In Neshaminy School District, northeast of Philadelphia, nearly 20 percent of our struggling K–2 students spend 30 minutes a day, five days a week in small-group reading intervention. To limit the time these students spend in intervention programs, we have an “all hands on deck” approach: With parental involvement and our blended learning model, Neshaminy educators identify and build upon students’ strengths to lay the foundation for reading success.
Our blended model starts with an engaging digital curriculum, one-to-one instruction, and small-group work. After we implemented this approach districtwide last year, we saw enormous growth in a majority of our students, especially among struggling or reluctant readers. Ten to 15 percent of students entering the intervention program at the start of the school year were able to “graduate” and transition back to the traditional classroom by January. We have found that by focusing on phonics and the skills needed to decode the English language, our students are able to bring what they’ve learned into the classroom, effectively bridging the gap between intervention and our ELA curriculum.
Teaching students to decode
Up until four years ago, each school’s reading intervention staff developed materials based on best practices. With the goal of making students proficient readers before they entered third grade, a small team of teachers attended trainings through Reading Horizons, and quickly realized how powerful the decoding approach could be for their students. Every year we’ve expanded our use of the curriculum, and today use it in all seven of Neshaminy’s elementary schools.
At Ferderbar Elementary, reading interventionists see approximately 90 students daily. We use a “pull-out” model, so students who need reading intervention leave the traditional classroom during independent work time (or what we call “The Daily 5”) and focus on mastering one to two skills per week. This systematic process of introducing phonetic and decoding skills allows students to rapidly and efficiently crack the “code” of the English Language to become more successful readers.
Research shows that when students learn how the English code works through an explicit, easy-to-follow, and multisensory approach, reading becomes second nature and guessing is dramatically reduced. The Reading Horizons method features a unique marking system to help students figure out multisyllable words on their own. With our blended model, students are empowered to make the connections they need to learn the method independently on their device, or in whole-class or small-group instruction with their teachers. The result is more meaningful interactions with texts and improved comprehension.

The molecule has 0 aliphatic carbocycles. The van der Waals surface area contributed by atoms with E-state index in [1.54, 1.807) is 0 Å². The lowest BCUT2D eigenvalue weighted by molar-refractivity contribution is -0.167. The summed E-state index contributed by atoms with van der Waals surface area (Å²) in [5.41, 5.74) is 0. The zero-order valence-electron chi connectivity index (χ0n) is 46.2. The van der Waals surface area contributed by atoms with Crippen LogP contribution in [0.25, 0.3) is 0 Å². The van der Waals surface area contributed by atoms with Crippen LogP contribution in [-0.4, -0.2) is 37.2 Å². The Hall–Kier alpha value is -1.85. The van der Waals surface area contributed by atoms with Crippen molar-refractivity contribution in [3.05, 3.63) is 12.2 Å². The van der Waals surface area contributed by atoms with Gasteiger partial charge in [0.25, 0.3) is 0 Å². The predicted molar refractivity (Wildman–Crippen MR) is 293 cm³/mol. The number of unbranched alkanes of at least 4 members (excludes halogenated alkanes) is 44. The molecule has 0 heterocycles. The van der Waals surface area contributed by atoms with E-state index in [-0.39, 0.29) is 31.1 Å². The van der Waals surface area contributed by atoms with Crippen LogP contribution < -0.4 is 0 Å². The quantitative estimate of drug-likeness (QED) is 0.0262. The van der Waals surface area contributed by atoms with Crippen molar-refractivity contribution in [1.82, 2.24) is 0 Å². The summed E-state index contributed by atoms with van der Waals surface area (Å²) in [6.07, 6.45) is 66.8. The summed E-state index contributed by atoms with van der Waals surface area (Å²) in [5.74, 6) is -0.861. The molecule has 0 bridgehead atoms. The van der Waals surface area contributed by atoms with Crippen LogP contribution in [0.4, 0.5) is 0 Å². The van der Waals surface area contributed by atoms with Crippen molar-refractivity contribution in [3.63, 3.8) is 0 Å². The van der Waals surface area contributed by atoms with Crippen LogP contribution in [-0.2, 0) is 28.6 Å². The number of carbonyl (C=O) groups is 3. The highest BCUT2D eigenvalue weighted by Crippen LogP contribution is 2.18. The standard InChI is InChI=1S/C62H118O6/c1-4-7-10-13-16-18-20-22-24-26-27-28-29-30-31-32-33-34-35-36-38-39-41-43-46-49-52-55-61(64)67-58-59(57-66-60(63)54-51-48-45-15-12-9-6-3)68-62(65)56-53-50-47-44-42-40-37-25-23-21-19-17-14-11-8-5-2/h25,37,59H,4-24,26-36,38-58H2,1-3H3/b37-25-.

Next page: Students learn better standing and having fun
How blended intervention works
An intervention classroom at Joseph Ferderbar looks subtly different from a traditional learning setting. We’ve found that students learn better when they’re standing and are able to look up at what they’re doing, as opposed to looking down at a worksheet or iPad. We use wall-mounted whiteboards so students can hear, speak, write, and see the words—all while having fun. This model works well for small groups, keeping each student actively engaged in activities and showcasing what they’ve learned to their teachers and fellow students.
When marking and decoding words, students are urged to “stay on the road,” which simply means to begin marking under the word from left to right, then come up and around the end of the word to prove the vowel sound. To provide motivation, each student has a “driver’s license” with his or her photograph and name on it, which encourages students to “stay on the road.” The challenge is fun for students and provides incentive for doing well during sessions.
An example of the word markup
Last year, Joseph Ferderbar adopted a digital platform to prevent summer slide and complete our blended learning model. In addition to the 30 minutes a day they spend on direct instruction, intervention students spend at least one hour per week using the software, called Discovery. The digital curriculum allows students to practice and use what they’ve learned through access to lessons, vocabulary, games, and a library of decodable text.
Increasing parent involvement
We’ve found that students who practice outside of school develop their literacy skills at an increased rate, allowing them to feel more confident and fluent when reading and writing. This year, we’ve encouraged parents to use the software during the summer and at home. During the school year, we send students home with folders including reinforcement activities like skill words and sentences students are working on, and decodable “little books.” Parents also have the choice to attend workshops our district hosts where we teach them the same marking system for decoding and proving words on whiteboards that we teach their children. Parents have said after attending these workshops, they had a better understanding of how to help their children at home, and felt more prepared to support their children’s academic progress.
Today, instead of dreading it, our students are excited to engage in reading. Measuring progress frequently using informal assessments, periodic benchmark assessments, and the information in the “data dashboard” generated by the software helps us drive instruction by focusing on individual students’ growth and areas of need. Our decision to take a blended approach to intervention and increased parent support has brought our vision to fruition: Students are regularly graduating from their intervention plans, and we have seen consistent growth in students’ performance and engagement.
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